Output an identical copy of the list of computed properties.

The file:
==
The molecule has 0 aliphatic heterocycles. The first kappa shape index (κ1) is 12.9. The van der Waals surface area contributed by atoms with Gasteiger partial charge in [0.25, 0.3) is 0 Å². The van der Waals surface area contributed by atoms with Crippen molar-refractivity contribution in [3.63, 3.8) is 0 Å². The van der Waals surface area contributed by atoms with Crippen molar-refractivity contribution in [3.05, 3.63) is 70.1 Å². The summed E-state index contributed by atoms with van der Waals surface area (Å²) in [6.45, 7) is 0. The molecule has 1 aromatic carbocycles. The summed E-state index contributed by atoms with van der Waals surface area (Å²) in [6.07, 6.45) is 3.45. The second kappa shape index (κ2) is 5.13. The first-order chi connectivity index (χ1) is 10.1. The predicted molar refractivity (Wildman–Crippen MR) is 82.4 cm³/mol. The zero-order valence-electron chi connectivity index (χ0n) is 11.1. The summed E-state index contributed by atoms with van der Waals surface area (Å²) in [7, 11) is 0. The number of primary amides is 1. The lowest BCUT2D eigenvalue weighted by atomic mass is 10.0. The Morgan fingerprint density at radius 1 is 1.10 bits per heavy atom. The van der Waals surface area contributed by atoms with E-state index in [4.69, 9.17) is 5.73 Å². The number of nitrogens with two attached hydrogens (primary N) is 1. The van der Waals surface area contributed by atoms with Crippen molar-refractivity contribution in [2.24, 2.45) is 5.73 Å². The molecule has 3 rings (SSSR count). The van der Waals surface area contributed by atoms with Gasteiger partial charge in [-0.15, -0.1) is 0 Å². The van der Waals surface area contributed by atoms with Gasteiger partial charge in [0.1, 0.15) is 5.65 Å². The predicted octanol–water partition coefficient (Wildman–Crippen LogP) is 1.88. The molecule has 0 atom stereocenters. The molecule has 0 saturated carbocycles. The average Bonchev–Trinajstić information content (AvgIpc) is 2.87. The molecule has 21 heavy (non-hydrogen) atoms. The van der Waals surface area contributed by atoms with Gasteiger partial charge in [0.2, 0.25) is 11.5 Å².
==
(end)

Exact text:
The molecule has 0 aliphatic heterocycles. The first kappa shape index (κ1) is 12.9. The van der Waals surface area contributed by atoms with Gasteiger partial charge in [0.25, 0.3) is 0 Å². The van der Waals surface area contributed by atoms with Crippen molar-refractivity contribution in [3.63, 3.8) is 0 Å². The van der Waals surface area contributed by atoms with Crippen molar-refractivity contribution in [3.05, 3.63) is 70.1 Å². The summed E-state index contributed by atoms with van der Waals surface area (Å²) in [6.45, 7) is 0. The molecule has 1 aromatic carbocycles. The summed E-state index contributed by atoms with van der Waals surface area (Å²) in [6.07, 6.45) is 3.45. The second kappa shape index (κ2) is 5.13. The first-order chi connectivity index (χ1) is 10.1. The predicted molar refractivity (Wildman–Crippen MR) is 82.4 cm³/mol. The zero-order valence-electron chi connectivity index (χ0n) is 11.1. The summed E-state index contributed by atoms with van der Waals surface area (Å²) in [7, 11) is 0. The number of primary amides is 1. The lowest BCUT2D eigenvalue weighted by atomic mass is 10.0. The Morgan fingerprint density at radius 1 is 1.10 bits per heavy atom. The van der Waals surface area contributed by atoms with E-state index in [4.69, 9.17) is 5.73 Å². The number of nitrogens with two attached hydrogens (primary N) is 1. The van der Waals surface area contributed by atoms with Crippen molar-refractivity contribution in [2.24, 2.45) is 5.73 Å². The molecule has 3 rings (SSSR count). The van der Waals surface area contributed by atoms with Gasteiger partial charge in [-0.15, -0.1) is 0 Å². The van der Waals surface area contributed by atoms with Gasteiger partial charge in [0.1, 0.15) is 5.65 Å². The predicted octanol–water partition coefficient (Wildman–Crippen LogP) is 1.88. The molecule has 0 atom stereocenters. The molecule has 0 saturated carbocycles. The average Bonchev–Trinajstić information content (AvgIpc) is 2.87. The molecule has 21 heavy (non-hydrogen) atoms. The van der Waals surface area contributed by atoms with Gasteiger partial charge in [0.2, 0.25) is 11.5 Å².